Witness: Enron Executives Knew of Inflated Earnings

Jurors in the Enron trial hear a sixth day of testimony from the failed energy company's former head of investor relations, Mark Koenig. He has testified that Enron's earnings were sometimes changed at the last minute to please Wall Street and that top executives were aware of the changes.

MICHELE NORRIS, host:

In Houston today, jurors in the Enron trial heard a sixth day of testimony from the failed company's former head of investor relations, Mark Koenig. Koenig's job made him Enron's ambassador to Wall Street. He was the person to call if there were questions about the company's earnings, operations or forecast. Last week, he testified that Enron's earnings were sometimes changed at the last minute to please Wall Street, and that Enron's top executives, Ken Lay and Jeffrey Skilling, knew what was going on. Skilling's lawyer has spent the last four days trying to undermine that testimony.

Joining us now from Houston is NPR's Wade Goodwyn. Wade, tell me, how is Mr. Koenig holding up after four days of cross-examination?

WADE GOODWYN reporting:

Well, he's holding up pretty well. He's been a very tough witness for the defense to cross-examine, mostly because he comes across as so composed and knowledgeable. Today in particular the defense lawyers have gotten sharp with him, but not only does he hold the line, he often gets in effective jabs himself that help the government and hurt the defense. For example, when defense lawyers try to portray some of these conference calls with analysts as innocent, Koenig will speak up and say why he thinks these calls were, in fact, so misleading that they were criminal.

NORRIS: Mr. Koenig's appearance as the prosecutor's first witness was a bit of a surprise. Why was he chosen?

GOODWYN: Well, he's in charge of investor relations. It doesn't sound like an important title, but he had an important job. He related to the analysts whose opinions helped shape Enron's stock price, and so he was sitting in on all these conference calls between Jeff Skilling and the analysts during the last two years of Enron's life, and the government is especially focusing on the last year, 2001, and what Skilling was telling the analysts in these phone calls about what kind of financial shape Enron was in. Luckily for the government, all of these calls were recorded, so there's no dispute about what was said, which is often the first line of defense in these white collar trials. No, I didn't actually say that, or I didn't really mean that. In this case, the jury gets to hear exactly what Jeff Skilling and Ken Lay were saying, word for word.

NORRIS: So what was said?

GOODWYN: Different things in different calls, but the theme is the same. Koenig testified that he and Skilling misled analysts by not revealing the true financial situation of two of the company's biggest divisions, retail and broadband. For example, the retail division, which was called Enron Energy Services, they lost more than a quarter of a billion dollars in just one quarter. But instead of coming clean, Koenig testified that Enron secretly transferred those losses into its very profitable wholesale division. And in the conference calls, the jury heard Skilling tell analysts about all the tremendous performance of Enron Energy Services and Enron's broadband division, but Koenig said the analysts weren't getting the full story.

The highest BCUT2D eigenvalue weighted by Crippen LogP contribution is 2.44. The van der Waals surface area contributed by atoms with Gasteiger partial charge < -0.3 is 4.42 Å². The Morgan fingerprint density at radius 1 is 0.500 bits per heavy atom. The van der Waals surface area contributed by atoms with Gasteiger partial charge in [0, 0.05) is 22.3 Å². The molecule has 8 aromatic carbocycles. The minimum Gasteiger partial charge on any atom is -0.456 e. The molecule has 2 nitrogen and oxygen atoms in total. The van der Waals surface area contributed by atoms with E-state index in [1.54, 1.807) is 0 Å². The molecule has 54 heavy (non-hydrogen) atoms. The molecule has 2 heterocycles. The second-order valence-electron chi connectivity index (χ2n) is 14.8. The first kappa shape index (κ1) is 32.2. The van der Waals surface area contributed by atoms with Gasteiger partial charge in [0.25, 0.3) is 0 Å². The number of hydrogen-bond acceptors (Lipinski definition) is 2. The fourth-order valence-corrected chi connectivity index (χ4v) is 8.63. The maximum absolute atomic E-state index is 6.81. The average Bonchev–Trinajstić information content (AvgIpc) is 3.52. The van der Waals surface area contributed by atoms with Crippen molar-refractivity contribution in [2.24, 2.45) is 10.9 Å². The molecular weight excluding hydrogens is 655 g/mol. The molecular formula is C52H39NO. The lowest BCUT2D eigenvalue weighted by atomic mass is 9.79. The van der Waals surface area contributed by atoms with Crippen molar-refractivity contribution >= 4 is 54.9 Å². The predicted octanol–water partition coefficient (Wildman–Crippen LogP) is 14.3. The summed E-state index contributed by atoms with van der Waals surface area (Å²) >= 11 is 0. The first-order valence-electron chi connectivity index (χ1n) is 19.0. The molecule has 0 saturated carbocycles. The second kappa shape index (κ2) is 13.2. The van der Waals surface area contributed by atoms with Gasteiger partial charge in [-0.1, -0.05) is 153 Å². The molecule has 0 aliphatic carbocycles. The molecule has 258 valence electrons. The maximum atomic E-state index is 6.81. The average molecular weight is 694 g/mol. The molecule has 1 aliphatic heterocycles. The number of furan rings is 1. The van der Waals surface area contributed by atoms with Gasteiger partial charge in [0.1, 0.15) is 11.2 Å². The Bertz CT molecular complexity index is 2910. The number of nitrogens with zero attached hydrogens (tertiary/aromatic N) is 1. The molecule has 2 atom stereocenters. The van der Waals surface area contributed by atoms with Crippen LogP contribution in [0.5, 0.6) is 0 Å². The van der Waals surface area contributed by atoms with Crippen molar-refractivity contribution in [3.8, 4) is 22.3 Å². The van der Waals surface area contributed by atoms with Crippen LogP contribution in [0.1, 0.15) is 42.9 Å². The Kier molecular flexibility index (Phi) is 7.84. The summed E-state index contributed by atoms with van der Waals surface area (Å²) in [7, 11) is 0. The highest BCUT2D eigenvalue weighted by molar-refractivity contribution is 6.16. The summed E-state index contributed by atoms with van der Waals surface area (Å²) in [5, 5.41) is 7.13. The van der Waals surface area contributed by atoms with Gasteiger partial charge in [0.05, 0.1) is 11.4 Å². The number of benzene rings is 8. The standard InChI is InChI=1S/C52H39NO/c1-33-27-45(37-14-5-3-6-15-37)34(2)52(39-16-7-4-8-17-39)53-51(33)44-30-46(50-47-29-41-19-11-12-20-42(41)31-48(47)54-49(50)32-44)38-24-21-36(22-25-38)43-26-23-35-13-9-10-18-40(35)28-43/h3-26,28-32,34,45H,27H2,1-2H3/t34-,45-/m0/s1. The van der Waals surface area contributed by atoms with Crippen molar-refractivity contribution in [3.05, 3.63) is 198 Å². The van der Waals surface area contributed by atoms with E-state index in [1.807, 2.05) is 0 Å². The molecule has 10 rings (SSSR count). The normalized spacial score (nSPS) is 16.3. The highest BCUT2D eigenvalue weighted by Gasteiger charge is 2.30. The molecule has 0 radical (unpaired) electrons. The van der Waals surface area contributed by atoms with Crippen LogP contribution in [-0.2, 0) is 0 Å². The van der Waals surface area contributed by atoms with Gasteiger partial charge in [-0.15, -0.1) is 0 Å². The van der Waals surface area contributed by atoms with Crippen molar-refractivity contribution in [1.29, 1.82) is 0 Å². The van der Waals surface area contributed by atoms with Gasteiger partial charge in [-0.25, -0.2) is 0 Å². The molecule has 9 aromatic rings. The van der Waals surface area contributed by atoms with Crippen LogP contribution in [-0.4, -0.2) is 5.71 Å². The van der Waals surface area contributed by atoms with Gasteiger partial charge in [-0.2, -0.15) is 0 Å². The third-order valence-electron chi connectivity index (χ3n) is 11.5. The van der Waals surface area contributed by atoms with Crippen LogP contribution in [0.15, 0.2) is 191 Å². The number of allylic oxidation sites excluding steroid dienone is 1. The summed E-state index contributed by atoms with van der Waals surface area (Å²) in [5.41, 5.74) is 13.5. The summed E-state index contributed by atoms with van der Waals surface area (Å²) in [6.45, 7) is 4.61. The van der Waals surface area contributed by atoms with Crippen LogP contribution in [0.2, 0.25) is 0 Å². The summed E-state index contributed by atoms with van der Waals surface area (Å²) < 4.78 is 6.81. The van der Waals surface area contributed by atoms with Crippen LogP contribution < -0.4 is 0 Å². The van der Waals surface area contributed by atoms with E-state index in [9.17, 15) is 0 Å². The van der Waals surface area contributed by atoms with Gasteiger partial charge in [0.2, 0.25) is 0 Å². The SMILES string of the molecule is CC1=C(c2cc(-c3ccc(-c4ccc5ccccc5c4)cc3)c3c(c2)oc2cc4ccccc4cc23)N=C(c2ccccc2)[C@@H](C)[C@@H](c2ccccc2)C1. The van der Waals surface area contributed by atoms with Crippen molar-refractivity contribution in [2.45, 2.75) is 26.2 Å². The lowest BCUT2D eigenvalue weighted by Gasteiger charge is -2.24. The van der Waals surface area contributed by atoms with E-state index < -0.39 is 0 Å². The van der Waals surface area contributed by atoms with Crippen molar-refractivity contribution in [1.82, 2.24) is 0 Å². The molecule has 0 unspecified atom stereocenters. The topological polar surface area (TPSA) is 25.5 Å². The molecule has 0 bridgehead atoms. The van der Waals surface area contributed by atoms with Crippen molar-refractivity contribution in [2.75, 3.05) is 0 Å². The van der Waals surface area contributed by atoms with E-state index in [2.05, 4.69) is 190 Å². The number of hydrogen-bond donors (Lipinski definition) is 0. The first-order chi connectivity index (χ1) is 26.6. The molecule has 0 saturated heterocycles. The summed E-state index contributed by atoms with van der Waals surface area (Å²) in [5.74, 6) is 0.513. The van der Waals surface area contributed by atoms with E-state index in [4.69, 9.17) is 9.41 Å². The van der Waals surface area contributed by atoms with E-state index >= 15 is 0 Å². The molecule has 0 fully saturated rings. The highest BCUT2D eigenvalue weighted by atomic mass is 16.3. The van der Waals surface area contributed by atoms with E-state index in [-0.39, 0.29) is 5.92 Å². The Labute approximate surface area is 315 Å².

NORRIS: The defense strategy here is to prove that not only are Skilling and Lay innocent but that the other Enron executives who pleaded guilty are innocent, too. That seems like a pretty bold strategy.

GOODWYN: It's an audacious strategy. The defense theory is that except for CFO Andrew Fastow and two of his lieutenants in finance, nobody else at Enron committed any crime. There was a moment earlier in the week where during cross- examination Koenig got a little teary when Skilling's lawyer, Daniel Petrocelli, asked him how old his children were when Koenig pleaded guilty.

That kind of emphasized for the defense the pressure Koenig was under. Petrocelli tried to demonstrate to the jury that Koenig was in fact innocent, that he was coerced by the government. But that meant Koenig kept repeating the fact that he was guilty and describe all the ways he was guilty. And some of those acts involved Mr. Petrocelli's client, Jeff Skilling, being in the room, sitting right next to him and participating in those acts.

NORRIS: And Ken Lay and Jeffrey Skilling, what's their demeanor been in the courtroom?

GOODWYN: Mr. Skilling's demeanor, he looks tense. Mr. Lay looks grim. I think the ramifications of this trial are beginning to set in. Mr. Skilling's wife at one point began to cry during a break, and she had to be consoled. So just how high the stakes are for everybody is becoming apparent.

NORRIS: Thank you, Wade.

GOODWYN: My pleasure.

NORRIS: NPR's Wade Goodwyn, speaking to us from the courthouse in Houston.

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